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Of Wildfires and Trust

July 02, 2002

In the last 10 months, we've become more accustomed to seeing firefighters as heroes. Now, how "gut-wrenching," as one official put it, to see two of them--a Forest Service worker and an Arizona contract firefighter--accused of igniting two of the summer's largest, most damaging Western wildfires, destroying hundreds of homes and millions of dollars in property, including timber.

The damage is much greater these days than in generations past because more buildings are near forests, and after decades of fire suppression, poor maintenance and drought there's much more to burn. Tons of volatile kindling per acre await a heat source. In frontier times, wildfires were regular occurrences, sometimes set purposely to ease travel, clear land or aid wildlife foraging (and thus hunting). Today's conflagrations are extraordinary events.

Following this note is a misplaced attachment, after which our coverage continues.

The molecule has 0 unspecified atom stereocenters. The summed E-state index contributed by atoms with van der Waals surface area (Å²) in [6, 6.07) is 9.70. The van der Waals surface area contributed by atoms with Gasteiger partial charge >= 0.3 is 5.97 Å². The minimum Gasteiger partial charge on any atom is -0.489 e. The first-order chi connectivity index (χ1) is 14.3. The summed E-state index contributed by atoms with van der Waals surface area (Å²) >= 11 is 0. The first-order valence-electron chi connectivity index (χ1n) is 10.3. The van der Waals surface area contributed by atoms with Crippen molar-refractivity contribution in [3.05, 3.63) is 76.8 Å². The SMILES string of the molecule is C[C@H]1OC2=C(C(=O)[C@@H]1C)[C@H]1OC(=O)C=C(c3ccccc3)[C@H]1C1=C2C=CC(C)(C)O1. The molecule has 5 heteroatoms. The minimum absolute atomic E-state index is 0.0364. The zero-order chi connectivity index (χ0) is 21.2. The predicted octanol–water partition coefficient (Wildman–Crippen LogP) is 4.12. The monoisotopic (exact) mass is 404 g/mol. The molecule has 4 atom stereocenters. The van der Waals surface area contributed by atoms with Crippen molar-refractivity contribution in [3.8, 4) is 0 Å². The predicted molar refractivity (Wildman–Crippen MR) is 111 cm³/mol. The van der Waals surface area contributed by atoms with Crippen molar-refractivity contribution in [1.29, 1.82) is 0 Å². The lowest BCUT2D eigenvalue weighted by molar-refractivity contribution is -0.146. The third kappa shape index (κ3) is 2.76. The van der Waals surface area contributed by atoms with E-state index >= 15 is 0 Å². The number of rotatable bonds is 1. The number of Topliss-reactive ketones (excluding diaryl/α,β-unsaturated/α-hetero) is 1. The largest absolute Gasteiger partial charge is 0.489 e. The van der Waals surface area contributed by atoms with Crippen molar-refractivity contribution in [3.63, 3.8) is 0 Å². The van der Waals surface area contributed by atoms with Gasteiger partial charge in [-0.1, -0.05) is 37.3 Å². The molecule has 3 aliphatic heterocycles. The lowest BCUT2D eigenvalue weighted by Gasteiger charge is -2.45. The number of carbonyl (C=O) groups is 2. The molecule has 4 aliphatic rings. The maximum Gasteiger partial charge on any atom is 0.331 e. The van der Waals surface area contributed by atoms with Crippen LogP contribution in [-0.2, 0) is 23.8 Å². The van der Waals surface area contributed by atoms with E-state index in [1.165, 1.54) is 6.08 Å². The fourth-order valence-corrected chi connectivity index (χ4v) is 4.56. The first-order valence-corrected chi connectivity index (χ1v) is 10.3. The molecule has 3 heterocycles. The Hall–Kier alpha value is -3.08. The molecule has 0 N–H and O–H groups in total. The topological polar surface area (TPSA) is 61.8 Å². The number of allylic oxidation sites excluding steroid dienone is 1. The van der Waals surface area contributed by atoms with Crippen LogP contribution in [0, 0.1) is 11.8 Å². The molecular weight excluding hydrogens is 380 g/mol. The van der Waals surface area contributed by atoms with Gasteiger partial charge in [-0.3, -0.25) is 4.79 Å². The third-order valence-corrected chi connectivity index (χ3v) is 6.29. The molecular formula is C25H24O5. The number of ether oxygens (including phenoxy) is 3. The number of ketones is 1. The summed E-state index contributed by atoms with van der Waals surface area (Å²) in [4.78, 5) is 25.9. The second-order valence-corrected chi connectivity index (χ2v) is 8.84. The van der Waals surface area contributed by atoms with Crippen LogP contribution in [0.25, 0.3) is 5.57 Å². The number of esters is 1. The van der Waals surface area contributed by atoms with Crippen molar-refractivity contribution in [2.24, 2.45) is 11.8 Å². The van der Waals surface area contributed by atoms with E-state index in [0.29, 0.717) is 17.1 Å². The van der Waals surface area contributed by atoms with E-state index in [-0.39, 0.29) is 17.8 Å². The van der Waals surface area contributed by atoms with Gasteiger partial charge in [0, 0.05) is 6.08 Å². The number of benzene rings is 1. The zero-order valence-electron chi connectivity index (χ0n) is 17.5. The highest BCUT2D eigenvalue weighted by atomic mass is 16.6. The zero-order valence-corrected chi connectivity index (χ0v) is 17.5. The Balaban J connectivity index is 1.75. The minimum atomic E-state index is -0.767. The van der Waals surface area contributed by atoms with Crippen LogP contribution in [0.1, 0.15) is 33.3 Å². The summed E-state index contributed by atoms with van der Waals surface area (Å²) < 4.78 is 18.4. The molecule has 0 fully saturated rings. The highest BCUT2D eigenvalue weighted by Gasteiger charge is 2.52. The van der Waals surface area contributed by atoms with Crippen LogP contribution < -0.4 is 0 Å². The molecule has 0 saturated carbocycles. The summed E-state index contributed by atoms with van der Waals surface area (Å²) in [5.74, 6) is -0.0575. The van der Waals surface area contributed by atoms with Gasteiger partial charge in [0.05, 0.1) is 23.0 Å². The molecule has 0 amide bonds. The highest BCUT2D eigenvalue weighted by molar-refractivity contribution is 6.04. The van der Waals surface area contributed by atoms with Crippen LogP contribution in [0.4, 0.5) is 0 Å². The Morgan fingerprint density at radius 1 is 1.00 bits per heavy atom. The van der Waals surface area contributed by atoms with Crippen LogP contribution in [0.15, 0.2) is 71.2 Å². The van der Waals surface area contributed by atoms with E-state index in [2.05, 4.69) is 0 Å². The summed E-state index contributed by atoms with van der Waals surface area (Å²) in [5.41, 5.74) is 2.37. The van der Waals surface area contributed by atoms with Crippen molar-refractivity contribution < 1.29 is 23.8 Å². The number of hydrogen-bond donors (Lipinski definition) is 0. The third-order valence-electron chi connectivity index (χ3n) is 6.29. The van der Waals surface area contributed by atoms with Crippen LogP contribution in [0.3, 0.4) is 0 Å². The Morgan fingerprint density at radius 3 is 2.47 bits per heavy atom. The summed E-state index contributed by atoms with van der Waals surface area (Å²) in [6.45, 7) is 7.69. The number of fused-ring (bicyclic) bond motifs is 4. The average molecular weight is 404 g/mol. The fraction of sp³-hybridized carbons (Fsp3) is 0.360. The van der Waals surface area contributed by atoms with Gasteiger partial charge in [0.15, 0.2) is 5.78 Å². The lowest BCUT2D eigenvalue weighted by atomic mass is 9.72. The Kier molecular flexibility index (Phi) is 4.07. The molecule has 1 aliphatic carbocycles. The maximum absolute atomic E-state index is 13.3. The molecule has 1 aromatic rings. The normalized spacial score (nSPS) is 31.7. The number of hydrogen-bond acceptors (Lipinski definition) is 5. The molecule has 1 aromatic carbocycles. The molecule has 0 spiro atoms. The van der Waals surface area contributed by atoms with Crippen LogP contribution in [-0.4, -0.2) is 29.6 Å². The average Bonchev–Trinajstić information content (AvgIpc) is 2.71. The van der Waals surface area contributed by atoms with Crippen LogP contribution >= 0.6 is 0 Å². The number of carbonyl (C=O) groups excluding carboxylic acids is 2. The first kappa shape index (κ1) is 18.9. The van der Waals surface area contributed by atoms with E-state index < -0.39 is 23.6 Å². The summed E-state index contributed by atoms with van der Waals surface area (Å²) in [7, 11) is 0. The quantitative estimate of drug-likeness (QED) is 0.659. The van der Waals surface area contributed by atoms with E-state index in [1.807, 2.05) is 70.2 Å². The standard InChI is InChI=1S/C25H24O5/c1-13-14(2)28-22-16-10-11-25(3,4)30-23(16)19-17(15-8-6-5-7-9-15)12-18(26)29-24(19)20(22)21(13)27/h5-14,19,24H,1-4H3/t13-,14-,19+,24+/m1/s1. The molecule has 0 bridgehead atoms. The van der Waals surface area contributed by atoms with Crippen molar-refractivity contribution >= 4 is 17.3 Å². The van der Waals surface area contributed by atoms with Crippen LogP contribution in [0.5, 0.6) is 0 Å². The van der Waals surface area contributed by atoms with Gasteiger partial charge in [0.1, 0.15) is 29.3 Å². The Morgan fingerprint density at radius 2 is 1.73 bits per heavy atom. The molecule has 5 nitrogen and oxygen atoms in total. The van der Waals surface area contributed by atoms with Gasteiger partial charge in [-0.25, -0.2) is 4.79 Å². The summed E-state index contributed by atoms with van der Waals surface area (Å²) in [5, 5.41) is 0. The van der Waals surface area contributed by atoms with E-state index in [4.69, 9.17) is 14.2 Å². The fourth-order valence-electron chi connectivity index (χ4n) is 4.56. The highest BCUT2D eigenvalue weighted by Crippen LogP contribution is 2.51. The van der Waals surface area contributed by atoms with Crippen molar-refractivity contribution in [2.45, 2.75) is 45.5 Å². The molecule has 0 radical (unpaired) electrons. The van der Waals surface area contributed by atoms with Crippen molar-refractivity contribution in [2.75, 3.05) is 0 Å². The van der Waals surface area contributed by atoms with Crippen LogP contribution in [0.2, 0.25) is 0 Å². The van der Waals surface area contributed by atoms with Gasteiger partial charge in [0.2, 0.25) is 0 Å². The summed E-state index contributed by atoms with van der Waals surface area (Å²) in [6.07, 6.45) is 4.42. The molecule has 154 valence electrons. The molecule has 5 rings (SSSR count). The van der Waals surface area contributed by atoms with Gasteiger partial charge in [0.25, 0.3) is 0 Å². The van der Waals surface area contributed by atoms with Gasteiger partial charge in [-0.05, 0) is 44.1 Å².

It's not unprecedented in low-income areas, as idled woodlands often are these days, for wildfires to be set by those seeking seasonal work fighting them. Nor is it unknown for fires to be started by regular firefighters with arson in their hearts.

In recent times, Americans also have seen the occasional nurse who murdered patients; too many priests who violated their calling; greedy corporate chieftains who lied, bilked companies and hid their doings; accountant watchdogs who became lap dogs; inattentive government regulators; stock advisors with financial conflicts. Their motives--including derangement, revenge, laziness and pure profit--matter less than the accumulating wounds to collective trust.

Think of the myriad ways we each trust daily--children and parents, husbands and wives, employee and employer, driver and driver, friend and friend. Now imagine distrust there. Frightening, isolating, weakening.

By next spring, the fires' nitrogen-rich ashes will nourish a bounty of grasses, wildflowers and seedlings. But nature works on more enduring cycles than humans. It will take 80 or 90 years for this summer's fire damage to heal. That's far longer, we hope, than our own recovery from so many seemingly coincidental wounds to our collective human trust.

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